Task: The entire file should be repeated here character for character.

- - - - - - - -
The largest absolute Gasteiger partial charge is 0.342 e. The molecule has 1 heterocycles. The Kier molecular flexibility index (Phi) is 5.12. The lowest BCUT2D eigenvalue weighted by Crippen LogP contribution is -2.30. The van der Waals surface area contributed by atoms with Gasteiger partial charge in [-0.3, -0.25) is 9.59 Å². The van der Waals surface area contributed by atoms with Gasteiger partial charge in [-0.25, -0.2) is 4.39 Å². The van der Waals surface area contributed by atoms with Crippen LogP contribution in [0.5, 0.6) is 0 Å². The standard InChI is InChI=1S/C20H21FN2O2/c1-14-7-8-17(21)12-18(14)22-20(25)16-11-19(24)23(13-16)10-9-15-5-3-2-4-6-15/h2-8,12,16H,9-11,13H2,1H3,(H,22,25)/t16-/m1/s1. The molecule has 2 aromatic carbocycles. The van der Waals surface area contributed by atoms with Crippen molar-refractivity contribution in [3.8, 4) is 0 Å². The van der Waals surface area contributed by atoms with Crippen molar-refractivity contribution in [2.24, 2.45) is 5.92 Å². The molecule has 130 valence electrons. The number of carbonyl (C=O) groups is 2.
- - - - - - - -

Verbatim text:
The largest absolute Gasteiger partial charge is 0.342 e. The molecule has 1 heterocycles. The Kier molecular flexibility index (Phi) is 5.12. The lowest BCUT2D eigenvalue weighted by Crippen LogP contribution is -2.30. The van der Waals surface area contributed by atoms with Gasteiger partial charge in [-0.3, -0.25) is 9.59 Å². The van der Waals surface area contributed by atoms with Gasteiger partial charge in [-0.25, -0.2) is 4.39 Å². The van der Waals surface area contributed by atoms with Crippen LogP contribution in [0.5, 0.6) is 0 Å². The standard InChI is InChI=1S/C20H21FN2O2/c1-14-7-8-17(21)12-18(14)22-20(25)16-11-19(24)23(13-16)10-9-15-5-3-2-4-6-15/h2-8,12,16H,9-11,13H2,1H3,(H,22,25)/t16-/m1/s1. The molecule has 2 aromatic carbocycles. The van der Waals surface area contributed by atoms with Crippen molar-refractivity contribution in [3.8, 4) is 0 Å². The van der Waals surface area contributed by atoms with Crippen molar-refractivity contribution in [2.24, 2.45) is 5.92 Å². The molecule has 130 valence electrons. The number of carbonyl (C=O) groups is 2.